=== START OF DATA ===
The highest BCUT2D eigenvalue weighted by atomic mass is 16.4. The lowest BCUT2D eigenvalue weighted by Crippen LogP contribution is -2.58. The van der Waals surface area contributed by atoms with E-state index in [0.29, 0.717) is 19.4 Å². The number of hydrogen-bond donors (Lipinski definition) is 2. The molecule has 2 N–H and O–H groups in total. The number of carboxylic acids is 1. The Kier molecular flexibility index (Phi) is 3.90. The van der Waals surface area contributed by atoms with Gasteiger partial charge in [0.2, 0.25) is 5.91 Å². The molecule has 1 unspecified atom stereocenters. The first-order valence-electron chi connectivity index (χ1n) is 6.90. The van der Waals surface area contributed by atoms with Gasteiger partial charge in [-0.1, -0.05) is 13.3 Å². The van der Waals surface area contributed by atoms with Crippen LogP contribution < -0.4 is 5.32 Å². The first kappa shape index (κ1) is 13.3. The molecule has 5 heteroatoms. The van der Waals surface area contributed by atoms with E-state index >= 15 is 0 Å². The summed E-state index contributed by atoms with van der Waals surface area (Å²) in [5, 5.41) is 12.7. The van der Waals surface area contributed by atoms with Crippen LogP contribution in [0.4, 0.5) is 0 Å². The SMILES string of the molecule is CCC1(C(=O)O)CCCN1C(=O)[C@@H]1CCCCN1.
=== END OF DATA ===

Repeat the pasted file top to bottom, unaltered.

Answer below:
The highest BCUT2D eigenvalue weighted by atomic mass is 16.4. The lowest BCUT2D eigenvalue weighted by Crippen LogP contribution is -2.58. The van der Waals surface area contributed by atoms with E-state index in [0.29, 0.717) is 19.4 Å². The number of hydrogen-bond donors (Lipinski definition) is 2. The molecule has 2 N–H and O–H groups in total. The number of carboxylic acids is 1. The Kier molecular flexibility index (Phi) is 3.90. The van der Waals surface area contributed by atoms with Gasteiger partial charge in [0.2, 0.25) is 5.91 Å². The molecule has 1 unspecified atom stereocenters. The first-order valence-electron chi connectivity index (χ1n) is 6.90. The van der Waals surface area contributed by atoms with Gasteiger partial charge in [-0.1, -0.05) is 13.3 Å². The van der Waals surface area contributed by atoms with Crippen LogP contribution < -0.4 is 5.32 Å². The first kappa shape index (κ1) is 13.3. The molecule has 5 heteroatoms. The van der Waals surface area contributed by atoms with E-state index >= 15 is 0 Å². The summed E-state index contributed by atoms with van der Waals surface area (Å²) in [5, 5.41) is 12.7. The van der Waals surface area contributed by atoms with Crippen LogP contribution in [0.4, 0.5) is 0 Å². The SMILES string of the molecule is CCC1(C(=O)O)CCCN1C(=O)[C@@H]1CCCCN1.